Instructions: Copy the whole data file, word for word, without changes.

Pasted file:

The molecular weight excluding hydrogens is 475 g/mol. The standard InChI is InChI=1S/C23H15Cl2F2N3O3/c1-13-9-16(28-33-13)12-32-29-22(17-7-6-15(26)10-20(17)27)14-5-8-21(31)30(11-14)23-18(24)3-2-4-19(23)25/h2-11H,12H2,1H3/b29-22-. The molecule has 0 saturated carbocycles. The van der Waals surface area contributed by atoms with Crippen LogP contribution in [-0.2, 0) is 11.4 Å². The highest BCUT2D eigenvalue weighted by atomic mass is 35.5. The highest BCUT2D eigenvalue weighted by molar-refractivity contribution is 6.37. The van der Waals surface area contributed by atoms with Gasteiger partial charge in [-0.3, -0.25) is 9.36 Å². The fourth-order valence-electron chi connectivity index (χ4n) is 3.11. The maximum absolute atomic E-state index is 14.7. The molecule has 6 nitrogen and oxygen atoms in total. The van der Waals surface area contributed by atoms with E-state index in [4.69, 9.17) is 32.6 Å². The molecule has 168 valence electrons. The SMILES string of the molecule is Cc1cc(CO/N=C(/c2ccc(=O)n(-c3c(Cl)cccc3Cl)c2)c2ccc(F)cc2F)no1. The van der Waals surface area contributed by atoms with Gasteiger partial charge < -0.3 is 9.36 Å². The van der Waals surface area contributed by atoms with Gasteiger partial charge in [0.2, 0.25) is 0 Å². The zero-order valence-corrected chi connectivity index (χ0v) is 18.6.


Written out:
The molecular weight excluding hydrogens is 475 g/mol. The standard InChI is InChI=1S/C23H15Cl2F2N3O3/c1-13-9-16(28-33-13)12-32-29-22(17-7-6-15(26)10-20(17)27)14-5-8-21(31)30(11-14)23-18(24)3-2-4-19(23)25/h2-11H,12H2,1H3/b29-22-. The molecule has 0 saturated carbocycles. The van der Waals surface area contributed by atoms with Crippen LogP contribution in [-0.2, 0) is 11.4 Å². The highest BCUT2D eigenvalue weighted by atomic mass is 35.5. The highest BCUT2D eigenvalue weighted by molar-refractivity contribution is 6.37. The van der Waals surface area contributed by atoms with Gasteiger partial charge in [-0.3, -0.25) is 9.36 Å². The fourth-order valence-electron chi connectivity index (χ4n) is 3.11. The maximum absolute atomic E-state index is 14.7. The molecule has 6 nitrogen and oxygen atoms in total. The van der Waals surface area contributed by atoms with E-state index in [4.69, 9.17) is 32.6 Å². The molecule has 168 valence electrons. The SMILES string of the molecule is Cc1cc(CO/N=C(/c2ccc(=O)n(-c3c(Cl)cccc3Cl)c2)c2ccc(F)cc2F)no1. The van der Waals surface area contributed by atoms with Gasteiger partial charge < -0.3 is 9.36 Å². The van der Waals surface area contributed by atoms with Gasteiger partial charge in [0.2, 0.25) is 0 Å². The zero-order valence-corrected chi connectivity index (χ0v) is 18.6.